Portland Veteran Firemen's Association
The Portland Fire Museum, 157
Spring St, is operated by the Portland Veteran Firemen's Association (PVFA). The
PFVA has as much history as the building where the museum is located. Currently
the PVFA has 20 active members consisting of retired and current Portland
Firefighters. The history below was written by Don Whitney, a Retired Portland
Firefighter, who has written three books on Portland's Fire History.
On June 12th, 1872, a group of
fireman from Steam Fire Engine 3, the Portland Fire Department, departed their
Brackett Street Engine House and struck out for a day of games, food, contests
and fire stories. Fire stories that would make any fish story pale. The outing
was a huge success and continued for years. Known as the June 12th Association.
It grew to include members of other fire departments and retired fireman. It was
rather loosely organized but always well done.
This band of firemen, both active
and retired, organized themselves on November 19, 1891, into the Portland
Veteran's Firemen's Association. Meeting first in an office building downtown,
they obtained the former quarters of Casco Engine 1 at 19 South Street, for
their meetings, suppers and a modest collection of fire related art and
The club swelled to over four hundred members who met weekly and held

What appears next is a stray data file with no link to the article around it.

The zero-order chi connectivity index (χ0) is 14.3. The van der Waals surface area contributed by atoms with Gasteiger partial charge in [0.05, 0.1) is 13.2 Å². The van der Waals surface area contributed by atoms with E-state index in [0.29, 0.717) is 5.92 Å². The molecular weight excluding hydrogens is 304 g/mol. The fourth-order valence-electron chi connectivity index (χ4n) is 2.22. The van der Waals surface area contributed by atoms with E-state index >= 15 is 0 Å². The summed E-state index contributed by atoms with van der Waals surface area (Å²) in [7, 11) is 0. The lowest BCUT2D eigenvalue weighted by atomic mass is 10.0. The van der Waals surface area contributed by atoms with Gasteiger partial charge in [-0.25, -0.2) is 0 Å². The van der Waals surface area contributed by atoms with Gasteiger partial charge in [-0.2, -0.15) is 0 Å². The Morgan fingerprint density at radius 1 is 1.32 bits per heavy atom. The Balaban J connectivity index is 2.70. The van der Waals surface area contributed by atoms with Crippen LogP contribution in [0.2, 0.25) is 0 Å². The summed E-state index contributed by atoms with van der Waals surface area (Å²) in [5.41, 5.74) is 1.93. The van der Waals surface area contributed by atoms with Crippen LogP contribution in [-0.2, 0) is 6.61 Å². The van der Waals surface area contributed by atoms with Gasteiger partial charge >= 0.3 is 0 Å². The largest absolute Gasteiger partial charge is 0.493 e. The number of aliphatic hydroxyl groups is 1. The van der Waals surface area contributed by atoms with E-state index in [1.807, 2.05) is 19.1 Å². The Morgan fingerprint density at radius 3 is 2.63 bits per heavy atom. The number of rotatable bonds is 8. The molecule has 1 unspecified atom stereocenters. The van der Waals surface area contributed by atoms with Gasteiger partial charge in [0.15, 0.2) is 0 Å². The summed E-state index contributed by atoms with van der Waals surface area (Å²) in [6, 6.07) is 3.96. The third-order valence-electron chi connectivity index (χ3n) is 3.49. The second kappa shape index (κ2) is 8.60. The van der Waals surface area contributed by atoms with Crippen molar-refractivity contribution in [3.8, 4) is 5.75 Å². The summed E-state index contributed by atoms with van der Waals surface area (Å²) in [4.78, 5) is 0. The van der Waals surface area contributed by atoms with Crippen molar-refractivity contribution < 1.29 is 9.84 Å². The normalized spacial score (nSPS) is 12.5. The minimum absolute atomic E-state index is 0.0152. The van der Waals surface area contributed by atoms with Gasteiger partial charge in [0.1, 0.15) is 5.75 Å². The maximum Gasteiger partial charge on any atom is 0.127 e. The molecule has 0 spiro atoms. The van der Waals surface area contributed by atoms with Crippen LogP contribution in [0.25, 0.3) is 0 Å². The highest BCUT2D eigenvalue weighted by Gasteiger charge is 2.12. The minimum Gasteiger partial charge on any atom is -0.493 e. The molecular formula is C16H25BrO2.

regular drills with the 1848 hand engine Atlantic 2 which the fire department
had presented to them. Not a parade was scheduled in the city without the
members of the PVFA in full regalia, uniform, helmets, speaking trumpets, hand
engine, hose reel, and marching band in attendance. Yes they had their own band.
As the nineteenth century closed
and the twentieth century progressed, the PVFA continued their musters, parades,
and through donations, their collection broadened. These men who fought fires in
the days of hand tubs, then steam engines, then motorized apparatus. They were
attracted to the life of a firefighter and enjoyed the camaraderie.
19 South Street was in the way of
the construction of the Spring Street Arterial in the early seventies which
caused the move to a new address. The members agreed with the city of Portland
to accept the former fire quarters of Engine 4 at 157 Spring St, and the
collection was moved to the present location. Up until then, for eight three
years, the firemen's vestige was under played.
With the new house, the
collection was displayed under the banner of the Portland Fire Museum. Displays
are continually being changed and improved and cosmetic improvements to the
interior of the building to present this world class fire museum in the best
What is in the museum?
The Portland Fire Museum in
actually the PVFA collection which has been accrued over the last one
hundred-eleven years. Firefighters, preserving their past.